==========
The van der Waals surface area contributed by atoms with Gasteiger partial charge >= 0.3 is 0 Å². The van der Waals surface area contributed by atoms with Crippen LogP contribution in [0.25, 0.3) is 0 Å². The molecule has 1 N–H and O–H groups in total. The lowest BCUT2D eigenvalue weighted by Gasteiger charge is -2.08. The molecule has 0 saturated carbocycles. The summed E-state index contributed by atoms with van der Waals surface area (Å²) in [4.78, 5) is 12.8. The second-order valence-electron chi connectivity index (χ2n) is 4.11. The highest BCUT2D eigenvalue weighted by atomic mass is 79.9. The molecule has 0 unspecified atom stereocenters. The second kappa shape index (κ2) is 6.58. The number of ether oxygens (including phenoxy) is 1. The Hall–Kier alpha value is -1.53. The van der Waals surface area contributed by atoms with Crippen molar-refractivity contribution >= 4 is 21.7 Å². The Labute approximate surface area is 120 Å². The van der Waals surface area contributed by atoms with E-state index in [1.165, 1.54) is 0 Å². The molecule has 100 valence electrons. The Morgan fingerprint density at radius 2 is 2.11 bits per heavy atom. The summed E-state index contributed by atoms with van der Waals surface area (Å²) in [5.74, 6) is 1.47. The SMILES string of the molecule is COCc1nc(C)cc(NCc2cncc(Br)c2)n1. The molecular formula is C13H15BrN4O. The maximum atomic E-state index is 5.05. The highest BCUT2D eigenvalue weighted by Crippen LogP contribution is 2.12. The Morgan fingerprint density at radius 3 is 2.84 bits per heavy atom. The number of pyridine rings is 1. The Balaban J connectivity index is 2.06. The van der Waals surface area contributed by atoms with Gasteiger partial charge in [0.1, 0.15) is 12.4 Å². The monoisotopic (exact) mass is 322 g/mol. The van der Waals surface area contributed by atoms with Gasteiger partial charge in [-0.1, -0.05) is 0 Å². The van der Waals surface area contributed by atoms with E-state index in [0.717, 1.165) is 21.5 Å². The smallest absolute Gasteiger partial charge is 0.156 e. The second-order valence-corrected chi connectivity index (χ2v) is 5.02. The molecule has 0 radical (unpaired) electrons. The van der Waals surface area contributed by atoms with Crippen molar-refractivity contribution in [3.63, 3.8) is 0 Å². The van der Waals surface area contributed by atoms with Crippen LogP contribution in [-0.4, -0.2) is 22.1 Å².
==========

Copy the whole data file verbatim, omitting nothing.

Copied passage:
The van der Waals surface area contributed by atoms with Gasteiger partial charge >= 0.3 is 0 Å². The van der Waals surface area contributed by atoms with Crippen LogP contribution in [0.25, 0.3) is 0 Å². The molecule has 1 N–H and O–H groups in total. The lowest BCUT2D eigenvalue weighted by Gasteiger charge is -2.08. The molecule has 0 saturated carbocycles. The summed E-state index contributed by atoms with van der Waals surface area (Å²) in [4.78, 5) is 12.8. The second-order valence-electron chi connectivity index (χ2n) is 4.11. The highest BCUT2D eigenvalue weighted by atomic mass is 79.9. The molecule has 0 unspecified atom stereocenters. The second kappa shape index (κ2) is 6.58. The number of ether oxygens (including phenoxy) is 1. The Hall–Kier alpha value is -1.53. The van der Waals surface area contributed by atoms with Crippen molar-refractivity contribution >= 4 is 21.7 Å². The Labute approximate surface area is 120 Å². The van der Waals surface area contributed by atoms with E-state index in [1.165, 1.54) is 0 Å². The molecule has 100 valence electrons. The Morgan fingerprint density at radius 2 is 2.11 bits per heavy atom. The summed E-state index contributed by atoms with van der Waals surface area (Å²) in [5.74, 6) is 1.47. The SMILES string of the molecule is COCc1nc(C)cc(NCc2cncc(Br)c2)n1. The molecular formula is C13H15BrN4O. The maximum atomic E-state index is 5.05. The highest BCUT2D eigenvalue weighted by Crippen LogP contribution is 2.12. The Morgan fingerprint density at radius 3 is 2.84 bits per heavy atom. The number of pyridine rings is 1. The Balaban J connectivity index is 2.06. The van der Waals surface area contributed by atoms with Gasteiger partial charge in [0.1, 0.15) is 12.4 Å². The monoisotopic (exact) mass is 322 g/mol. The van der Waals surface area contributed by atoms with Gasteiger partial charge in [-0.1, -0.05) is 0 Å². The van der Waals surface area contributed by atoms with E-state index in [0.717, 1.165) is 21.5 Å². The smallest absolute Gasteiger partial charge is 0.156 e. The second-order valence-corrected chi connectivity index (χ2v) is 5.02. The molecule has 0 radical (unpaired) electrons. The van der Waals surface area contributed by atoms with Crippen molar-refractivity contribution in [3.63, 3.8) is 0 Å². The van der Waals surface area contributed by atoms with Crippen LogP contribution in [-0.4, -0.2) is 22.1 Å².